IP Phones and Network Management

Terry Slattery
Principal Architect

I’ve found that IP Phone vendors have done a poor job of instrumenting their phones to be remotely monitored and managed.  There are several things that need to be made more visible.  One is detecting operational call problems.  Having the phones send data to their respective call controller is acceptable, but the call controller needs to send that data on to a management station, probably in an asynchronous message like syslog as well as be available via SNMP polling.

For example, Cisco’s phones allow you to see the delay, jitter, and packet loss stats by pressing buttons on the phone.  This data is only for the average across the duration of the call.  So any call that has a 30 second burst of high jitter over a much longer call will make the burst virtually invisible.

Avaya allows the phone to export the RTCP (RealTime Control Protocol) to a management station, providing better granularity to call performance parameters.  Their problem is that there can be only one destination and Avaya’s product for receiving the RTCP stream doesn’t have a way to forward the stream to other management systems that need it.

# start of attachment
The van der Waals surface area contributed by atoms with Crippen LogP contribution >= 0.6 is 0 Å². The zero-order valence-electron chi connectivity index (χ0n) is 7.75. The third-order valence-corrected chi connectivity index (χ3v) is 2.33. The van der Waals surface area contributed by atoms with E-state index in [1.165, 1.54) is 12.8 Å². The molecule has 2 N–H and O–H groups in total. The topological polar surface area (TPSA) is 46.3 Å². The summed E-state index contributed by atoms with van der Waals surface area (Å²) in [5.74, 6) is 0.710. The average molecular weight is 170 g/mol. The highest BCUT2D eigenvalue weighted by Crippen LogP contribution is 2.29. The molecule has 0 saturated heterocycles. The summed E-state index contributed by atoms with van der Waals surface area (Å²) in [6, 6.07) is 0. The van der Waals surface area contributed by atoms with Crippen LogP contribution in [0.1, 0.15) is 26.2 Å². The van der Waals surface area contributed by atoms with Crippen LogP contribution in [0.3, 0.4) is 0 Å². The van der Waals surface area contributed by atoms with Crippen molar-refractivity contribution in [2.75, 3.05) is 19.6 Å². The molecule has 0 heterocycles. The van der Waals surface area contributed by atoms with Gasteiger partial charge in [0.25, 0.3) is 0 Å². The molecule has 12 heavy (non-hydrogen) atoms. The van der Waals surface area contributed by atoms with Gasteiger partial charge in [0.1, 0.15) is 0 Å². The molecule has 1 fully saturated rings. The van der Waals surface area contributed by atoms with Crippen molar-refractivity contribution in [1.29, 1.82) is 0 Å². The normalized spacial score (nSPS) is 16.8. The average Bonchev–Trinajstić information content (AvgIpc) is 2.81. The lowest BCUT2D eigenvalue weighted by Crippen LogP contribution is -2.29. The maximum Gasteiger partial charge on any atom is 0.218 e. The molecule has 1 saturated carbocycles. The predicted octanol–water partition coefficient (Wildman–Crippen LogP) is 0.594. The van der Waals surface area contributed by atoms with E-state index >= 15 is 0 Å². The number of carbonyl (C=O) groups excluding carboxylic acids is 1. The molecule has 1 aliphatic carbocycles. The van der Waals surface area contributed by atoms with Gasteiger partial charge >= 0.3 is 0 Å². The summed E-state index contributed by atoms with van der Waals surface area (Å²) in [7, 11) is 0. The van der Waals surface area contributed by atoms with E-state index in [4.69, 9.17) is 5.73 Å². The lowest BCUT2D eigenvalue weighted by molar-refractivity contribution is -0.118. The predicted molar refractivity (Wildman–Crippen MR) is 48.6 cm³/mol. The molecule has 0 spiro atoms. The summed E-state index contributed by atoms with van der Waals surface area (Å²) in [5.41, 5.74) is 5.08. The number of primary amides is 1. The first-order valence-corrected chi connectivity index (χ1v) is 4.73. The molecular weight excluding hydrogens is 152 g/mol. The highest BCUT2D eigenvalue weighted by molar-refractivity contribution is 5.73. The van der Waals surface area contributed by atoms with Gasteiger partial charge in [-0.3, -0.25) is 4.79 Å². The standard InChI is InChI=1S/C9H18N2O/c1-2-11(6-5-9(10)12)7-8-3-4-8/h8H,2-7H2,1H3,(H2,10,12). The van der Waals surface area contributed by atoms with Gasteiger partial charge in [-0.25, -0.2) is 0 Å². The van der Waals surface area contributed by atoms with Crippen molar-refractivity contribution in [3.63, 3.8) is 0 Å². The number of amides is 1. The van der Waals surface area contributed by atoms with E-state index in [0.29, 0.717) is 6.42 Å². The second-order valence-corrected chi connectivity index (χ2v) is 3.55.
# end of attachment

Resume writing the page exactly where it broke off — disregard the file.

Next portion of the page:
Another nit is providing visibility into use of the phone’s auxiliary data port.  There doesn’t seem to be a way to find out if the port is being used, the MAC address of the device that is connected to it, and the speed, duplex, performance counters, and error counters on the port.  A vendor independent mechanism would be really nice, perhaps via a standard MIB in the phone, or in data returned to the call controller.  This data will make it much easier to track down a specific user on the network and where that person’s phone and workstation are located and to identify if there are problems with the workstation’s connection.

My recommendation is that the vendors work towards making their VoIP infrastructure more easily monitored and managed.  It will reduce their support costs and make their products favorable over other vendor products.  Ultimately, a common set of solutions would be preferable over vendor-specific solutions.



Re-posted with Permission 

NetCraftsmen would like to acknowledge Infoblox for their permission to re-post this article which originally appeared in the Applied Infrastructure blog under http://www.infoblox.com/en/communities/blogs.html


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